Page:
I don't actually have any idea when this photo was taken. Let's pretend it was taken early on.

Although I was keeping my effort steady, I noticed that my pace slipped to the 8:1X’s during miles 7-9, which normally would have made me nervous, leading to all sorts of self doubt and negative thoughts. One thing I’ve tried to work on with my running lately is my mental game, and I think that played a huge role in my ability to PR that day. Instead of worrying that I was already falling apart before mile 10, I reassured myself that I was still running at an easy effort and that my slip in pace 1) wasn’t that dramatic (like, seriously, Chen – get a grip), and 2) probably had to do with the hills at that point in the race. That tactic worked – I let it go, and I subsequently saw my pace drop back down into the low 8’s after that. And if I did see an occasional mile in the 8:1X’s, I reminded myself that this entire race had already gone faster than anticipated and that I was still feeling good.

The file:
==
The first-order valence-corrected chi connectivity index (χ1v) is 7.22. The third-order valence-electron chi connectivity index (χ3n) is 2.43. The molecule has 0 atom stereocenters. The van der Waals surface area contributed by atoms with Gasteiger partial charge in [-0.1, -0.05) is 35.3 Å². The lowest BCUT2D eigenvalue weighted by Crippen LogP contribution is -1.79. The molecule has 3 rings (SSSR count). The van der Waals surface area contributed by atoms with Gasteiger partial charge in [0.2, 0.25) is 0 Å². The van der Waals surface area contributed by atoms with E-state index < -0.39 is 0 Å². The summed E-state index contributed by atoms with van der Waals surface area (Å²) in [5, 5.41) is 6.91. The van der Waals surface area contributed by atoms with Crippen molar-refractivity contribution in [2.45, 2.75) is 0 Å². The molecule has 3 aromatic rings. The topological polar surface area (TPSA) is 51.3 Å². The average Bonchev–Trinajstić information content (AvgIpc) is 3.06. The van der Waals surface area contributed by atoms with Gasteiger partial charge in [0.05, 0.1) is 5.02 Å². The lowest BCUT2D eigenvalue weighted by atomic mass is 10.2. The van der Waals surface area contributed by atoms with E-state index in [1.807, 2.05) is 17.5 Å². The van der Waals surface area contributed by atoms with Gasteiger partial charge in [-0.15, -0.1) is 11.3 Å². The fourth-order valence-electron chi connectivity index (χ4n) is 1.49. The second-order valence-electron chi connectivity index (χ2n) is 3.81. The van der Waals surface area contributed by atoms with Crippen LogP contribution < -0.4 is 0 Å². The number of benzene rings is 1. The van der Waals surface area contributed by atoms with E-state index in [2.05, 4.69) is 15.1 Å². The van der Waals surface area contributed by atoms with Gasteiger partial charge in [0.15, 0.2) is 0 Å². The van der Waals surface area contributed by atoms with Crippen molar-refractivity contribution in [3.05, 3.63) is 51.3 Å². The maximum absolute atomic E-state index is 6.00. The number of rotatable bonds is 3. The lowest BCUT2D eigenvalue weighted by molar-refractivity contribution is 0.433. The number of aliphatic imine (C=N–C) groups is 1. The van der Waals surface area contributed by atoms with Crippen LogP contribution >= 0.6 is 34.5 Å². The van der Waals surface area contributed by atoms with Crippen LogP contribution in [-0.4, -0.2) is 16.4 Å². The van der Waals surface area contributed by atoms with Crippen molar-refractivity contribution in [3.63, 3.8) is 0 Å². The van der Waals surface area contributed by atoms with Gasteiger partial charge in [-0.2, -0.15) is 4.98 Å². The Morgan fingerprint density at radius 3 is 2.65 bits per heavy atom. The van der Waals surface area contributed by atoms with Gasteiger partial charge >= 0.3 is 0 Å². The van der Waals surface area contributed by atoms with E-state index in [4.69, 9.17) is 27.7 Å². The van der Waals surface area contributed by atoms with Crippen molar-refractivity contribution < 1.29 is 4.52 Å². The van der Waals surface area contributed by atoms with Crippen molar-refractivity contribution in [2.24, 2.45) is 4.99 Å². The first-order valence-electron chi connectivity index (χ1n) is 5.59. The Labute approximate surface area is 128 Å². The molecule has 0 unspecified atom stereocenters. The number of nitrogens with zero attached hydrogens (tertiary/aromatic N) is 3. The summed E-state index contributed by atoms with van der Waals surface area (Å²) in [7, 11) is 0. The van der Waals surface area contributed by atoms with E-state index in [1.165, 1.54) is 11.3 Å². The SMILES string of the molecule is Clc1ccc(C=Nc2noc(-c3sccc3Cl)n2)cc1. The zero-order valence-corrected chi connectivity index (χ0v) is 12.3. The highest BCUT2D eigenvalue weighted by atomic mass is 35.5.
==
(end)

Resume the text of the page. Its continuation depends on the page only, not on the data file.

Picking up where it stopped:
1 – 8:16
2 – 8:20
3 – 7:58 (downhill)
4 – 8:03
5 – 8:02
6 – 8:04
7 – 8:11
8 – 8:14
9 – 8:11
10 – 7:57

Mile 10 is one of my favorite moments in the race, when you make a big turn in Fair Oaks and see a ton of people cheering and screaming their faces off for you. Marathon spectators are the best (and marathon volunteers are the bestest). That turn is quickly followed by one of the largest and longest climbs of the race, but I put my head down, reminded myself that I lived in SF for 8 years and that this was nothing, and got over that hill at a steady effort.